Phil Hughes has always been something of a maverick in Australian cricketing circles.
A pugnacious left-hander brimming with self-confidence, he has been in an out of the Australian national team for the past five years.
His ability to score runs has never been questioned but his unorthodox batting technique, especially against short-pitched bowling, has restricted his appearances to 26 Tests and 20 One-Day Internationals.
Before Tuesday's horrific incident, when he was struck in the head by a ball while batting in a domestic first-class match, Hughes was pushing for a recall to the Test team.
He underwent emergency surgery and remains in a critical condition in a Sydney hospital with the thoughts and well-wishes of the cricketing world with him.
Hughes took the cricketing world by storm when he made his Test debut in 2009, scoring a mountain of runs despite often looking uncomfortable at the crease, stepping away from short-pitched deliveries and slashing the ball over backward point.
Like many Australian cricketers, Hughes was raised in rural New South Wales. The Australian bush can be a harsh and often remote environment with limited opportunities for children, but is one that has produced a long line of tough, single-minded players.
Hughes grew up on a banana plantation in Macksville, a town of 3,000 in the state's subtropical north, halfway between Sydney and the Queensland capital Brisbane.
He honed his skills through hours of monotonous practice.
During the day, he would relentlessly hit balls in his backyard. At night, he would perfect his unique strokeplay by playing shots in front of a full-length mirror.
By the age of 12 he had run out of junior players to challenge him so was forced to play against adults, who gave him his first real Test of courage with a barrage of bouncers.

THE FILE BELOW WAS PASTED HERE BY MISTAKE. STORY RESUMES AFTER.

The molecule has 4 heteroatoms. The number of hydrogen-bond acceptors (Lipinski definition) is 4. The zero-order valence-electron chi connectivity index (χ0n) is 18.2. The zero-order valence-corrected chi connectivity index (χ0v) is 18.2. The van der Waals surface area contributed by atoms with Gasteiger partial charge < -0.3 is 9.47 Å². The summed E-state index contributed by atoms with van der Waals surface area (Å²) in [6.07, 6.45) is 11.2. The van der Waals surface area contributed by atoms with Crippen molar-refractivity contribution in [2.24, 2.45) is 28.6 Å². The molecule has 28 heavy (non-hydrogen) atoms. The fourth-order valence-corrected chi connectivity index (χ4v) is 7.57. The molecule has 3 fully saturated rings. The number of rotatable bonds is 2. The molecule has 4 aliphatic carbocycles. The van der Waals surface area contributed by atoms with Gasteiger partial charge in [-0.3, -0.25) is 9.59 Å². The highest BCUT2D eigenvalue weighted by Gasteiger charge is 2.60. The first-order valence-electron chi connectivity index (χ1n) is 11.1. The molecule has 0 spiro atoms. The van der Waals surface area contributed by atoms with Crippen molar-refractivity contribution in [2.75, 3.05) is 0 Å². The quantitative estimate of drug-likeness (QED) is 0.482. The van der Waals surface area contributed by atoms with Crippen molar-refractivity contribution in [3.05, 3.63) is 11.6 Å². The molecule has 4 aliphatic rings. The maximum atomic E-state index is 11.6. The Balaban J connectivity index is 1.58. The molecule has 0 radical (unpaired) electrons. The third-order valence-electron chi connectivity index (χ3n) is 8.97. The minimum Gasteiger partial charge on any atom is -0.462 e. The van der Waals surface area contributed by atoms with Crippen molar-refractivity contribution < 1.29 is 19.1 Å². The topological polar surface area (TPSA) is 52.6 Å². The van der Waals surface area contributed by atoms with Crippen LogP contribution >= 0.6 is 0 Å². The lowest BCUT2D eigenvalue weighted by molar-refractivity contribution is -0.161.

He made his first-class debut at 18 and finished the season by becoming the youngest player to score a century in the final of Australia's domestic Sheffield Shield competition.
It was not just his timing at the crease that was perfect.
A vacancy suddenly opened up in the Australian team after Matt Hayden retired and Hughes won a place in the Test side for the tour of South Africa in 2009.
Riddled with nerves, he was dismissed for a fourth-ball duck after an ugly swipe in his first Test innings, but he quickly rebounded and showed he was made of sterner stuff.
Short for an opener, he made an assured 75 in the second innings then scored hundreds in each innings of his second Test, becoming the youngest man to achieve the feat at Test level.
But his meteoric rise was matched by his sudden fall.
He was dropped from the team during the Ashes series that same year and although he made it back several times since, he has never managed to cement his spot in the team, despite his widespread popularity.
From his 26 Tests, he has scored 1,535 runs at an average of 32.65, with three centuries. He has also scored two ODI hundreds.
For now the cricket world is just hoping he can recover from his injuries.